In many ways, working out before bed seems ideal. You can enjoy a peaceful run outside without worrying about sweltering heat or fighting the morning rush. You don’t have to wait in line at the gym to use the equipment you want.
Best of all, for night owls, you don’t have to wake up at the crack of dawn to squeeze in a morning run before you head to work.
Exercise, regardless of the time of day you do it, has numerous benefits, but nighttime workouts don’t have the best rep. Some studies say it’s fine to exercise before bed, while others deem it a recipe for restless nights and groggy mornings. But what if the only time you can squeeze in a workout is after dinner? Is working out before bed really that bad?
Here, we dive deeper to see if working out before bed actually has a negative impact on sleep quality.
Despite what conventional wisdom says, working out before bed isn’t that bad. The widely held belief is that exercise raises body temperature and heart rate, making it challenging to get a good night’s sleep. But recent research has disputed that theory.
A study published in the Journal of Sleep Research found that participants who exercised vigorously late at night slept just as well as they did on a night when they didn’t exercise. In fact, the proportion of NREM sleep was greater on the night that participants exercised, which suggests that they were able to get deep sleep despite exercising before bed.
Additionally, a poll by the National Sleep Foundation revealed that people who exercised at any time of day slept better than those who didn’t exercise at all.
These findings are indicative of the positive effects of exercising at night, but it’s important to note that you shouldn’t try to go to bed immediately after working out. Exercise leads to a spike in cortisol and adrenaline levels, causing you to feel energetic and keyed-up, neither of which are ideal for falling asleep fast. However, leaving an hour or two between your exercise routine and your bedtime might be your secret to locking in a good night’s rest.
A nighttime workout is better for you than you might think. Not only does it not impact sleep quality, but it also has several other benefits. Here are a few of them.
There’s no worse feeling than dragging yourself out of bed at 5 a.m. when it’s the last thing you want to do. While some people prefer a morning working routine, others may find that it takes them a while to shake off the sluggishness and actually get going. This could even result in a less effective workout.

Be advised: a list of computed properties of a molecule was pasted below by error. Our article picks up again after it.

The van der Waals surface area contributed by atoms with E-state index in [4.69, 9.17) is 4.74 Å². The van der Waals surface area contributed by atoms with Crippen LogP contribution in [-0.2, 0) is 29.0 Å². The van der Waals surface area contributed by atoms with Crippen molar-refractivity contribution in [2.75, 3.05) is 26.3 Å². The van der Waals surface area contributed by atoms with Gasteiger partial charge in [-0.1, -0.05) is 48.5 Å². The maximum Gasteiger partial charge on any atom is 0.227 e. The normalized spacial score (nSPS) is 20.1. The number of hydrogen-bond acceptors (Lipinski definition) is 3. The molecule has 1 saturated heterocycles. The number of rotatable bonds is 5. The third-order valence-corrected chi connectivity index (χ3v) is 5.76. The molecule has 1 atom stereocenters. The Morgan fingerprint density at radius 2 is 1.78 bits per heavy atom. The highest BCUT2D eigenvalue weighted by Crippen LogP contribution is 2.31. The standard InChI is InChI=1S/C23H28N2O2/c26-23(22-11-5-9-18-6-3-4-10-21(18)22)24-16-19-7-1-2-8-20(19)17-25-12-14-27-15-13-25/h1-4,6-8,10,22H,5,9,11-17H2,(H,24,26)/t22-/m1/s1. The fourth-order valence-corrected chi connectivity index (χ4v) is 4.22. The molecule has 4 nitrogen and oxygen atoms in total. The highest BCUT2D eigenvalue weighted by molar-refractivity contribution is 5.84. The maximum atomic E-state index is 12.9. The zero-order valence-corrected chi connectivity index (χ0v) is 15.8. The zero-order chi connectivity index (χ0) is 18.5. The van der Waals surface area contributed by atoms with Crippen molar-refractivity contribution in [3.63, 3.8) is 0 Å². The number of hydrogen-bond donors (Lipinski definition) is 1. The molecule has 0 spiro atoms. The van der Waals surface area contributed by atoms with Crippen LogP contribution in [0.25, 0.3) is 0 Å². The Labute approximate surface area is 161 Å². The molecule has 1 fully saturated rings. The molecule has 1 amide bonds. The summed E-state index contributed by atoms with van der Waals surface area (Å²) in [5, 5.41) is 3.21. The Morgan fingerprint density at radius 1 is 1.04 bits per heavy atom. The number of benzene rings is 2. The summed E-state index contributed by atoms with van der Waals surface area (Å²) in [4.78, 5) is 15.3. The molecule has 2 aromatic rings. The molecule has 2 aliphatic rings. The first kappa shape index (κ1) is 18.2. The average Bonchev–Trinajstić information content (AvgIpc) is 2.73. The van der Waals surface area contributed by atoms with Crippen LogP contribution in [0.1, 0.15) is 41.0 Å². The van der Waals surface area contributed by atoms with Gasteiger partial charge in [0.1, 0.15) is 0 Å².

However, that may not be the case when you’re working out before bed. This is because your body temperature increases later in the day, causing you to feel more energetic. One study even found that participants’ exercise performance was 20% greater in the evening than in the morning, which means they didn’t tire easily and were able to have a more effective workout.
Exercise is a great way to let off some steam, and it can be doubly effective when you do it after a long and stressful day. Whether you need to let go of professional or personal frustrations, working out at night can help you de-stress so that you don’t take your anger or worries to bed with you.
In general, exercising releases endorphins, promoting an overall sense of calm and relaxation. This can help you get a more restful night’s sleep, particularly if you struggle with nighttime anxiety.
Besides losing weight and improving mental health, one of the biggest benefits of exercise is that it can lower blood pressure and improve heart health. Regular exercise at any time of day can help you reap all those benefits, but a study published in the Journal of Applied Physiology found working out before bed may be even more effective.
The study, which was conducted on a group of obese individuals with type 2 diabetes, showed that participants who did some resistance training before dinner were able to reduce the sugar levels in their blood. However, participants who exercised after dinner reduced both sugar and fat levels.
Working out before bed might not necessarily disrupt sleep, especially if you time it correctly. As research has shown, exercising at least 90 minutes before bedtime can help promote deeper, more restorative sleep.
However, if you’re concerned that high-intensity exercises might get in the way of a good night’s rest, try doing moderate or light exercises at night. Ultimately, some form of physical activity is more effective for improving sleep quality than no exercise at all.